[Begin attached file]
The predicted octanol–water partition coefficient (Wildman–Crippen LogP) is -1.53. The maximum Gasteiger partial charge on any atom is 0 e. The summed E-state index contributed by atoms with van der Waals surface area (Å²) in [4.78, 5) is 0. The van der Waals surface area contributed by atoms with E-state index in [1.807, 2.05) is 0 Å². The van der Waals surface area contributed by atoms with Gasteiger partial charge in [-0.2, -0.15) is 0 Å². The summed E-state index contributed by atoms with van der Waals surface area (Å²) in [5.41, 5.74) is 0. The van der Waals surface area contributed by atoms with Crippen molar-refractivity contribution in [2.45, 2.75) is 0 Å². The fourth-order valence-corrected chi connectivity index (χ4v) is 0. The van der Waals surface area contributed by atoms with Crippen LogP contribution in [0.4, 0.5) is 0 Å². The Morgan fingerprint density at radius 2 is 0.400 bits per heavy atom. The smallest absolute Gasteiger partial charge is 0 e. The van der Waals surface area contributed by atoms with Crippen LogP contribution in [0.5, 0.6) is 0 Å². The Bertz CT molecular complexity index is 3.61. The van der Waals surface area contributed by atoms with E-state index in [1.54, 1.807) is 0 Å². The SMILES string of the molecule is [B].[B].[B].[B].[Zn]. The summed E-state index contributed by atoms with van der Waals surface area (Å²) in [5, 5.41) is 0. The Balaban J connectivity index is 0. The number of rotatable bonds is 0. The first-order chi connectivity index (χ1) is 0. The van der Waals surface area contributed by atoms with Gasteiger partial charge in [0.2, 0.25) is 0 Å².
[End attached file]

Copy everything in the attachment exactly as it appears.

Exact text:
The predicted octanol–water partition coefficient (Wildman–Crippen LogP) is -1.53. The maximum Gasteiger partial charge on any atom is 0 e. The summed E-state index contributed by atoms with van der Waals surface area (Å²) in [4.78, 5) is 0. The van der Waals surface area contributed by atoms with E-state index in [1.807, 2.05) is 0 Å². The van der Waals surface area contributed by atoms with Gasteiger partial charge in [-0.2, -0.15) is 0 Å². The summed E-state index contributed by atoms with van der Waals surface area (Å²) in [5.41, 5.74) is 0. The van der Waals surface area contributed by atoms with Crippen molar-refractivity contribution in [2.45, 2.75) is 0 Å². The fourth-order valence-corrected chi connectivity index (χ4v) is 0. The van der Waals surface area contributed by atoms with Crippen LogP contribution in [0.4, 0.5) is 0 Å². The Morgan fingerprint density at radius 2 is 0.400 bits per heavy atom. The smallest absolute Gasteiger partial charge is 0 e. The van der Waals surface area contributed by atoms with Crippen LogP contribution in [0.5, 0.6) is 0 Å². The Bertz CT molecular complexity index is 3.61. The van der Waals surface area contributed by atoms with E-state index in [1.54, 1.807) is 0 Å². The SMILES string of the molecule is [B].[B].[B].[B].[Zn]. The summed E-state index contributed by atoms with van der Waals surface area (Å²) in [5, 5.41) is 0. The Balaban J connectivity index is 0. The number of rotatable bonds is 0. The first-order chi connectivity index (χ1) is 0. The van der Waals surface area contributed by atoms with Gasteiger partial charge in [0.2, 0.25) is 0 Å².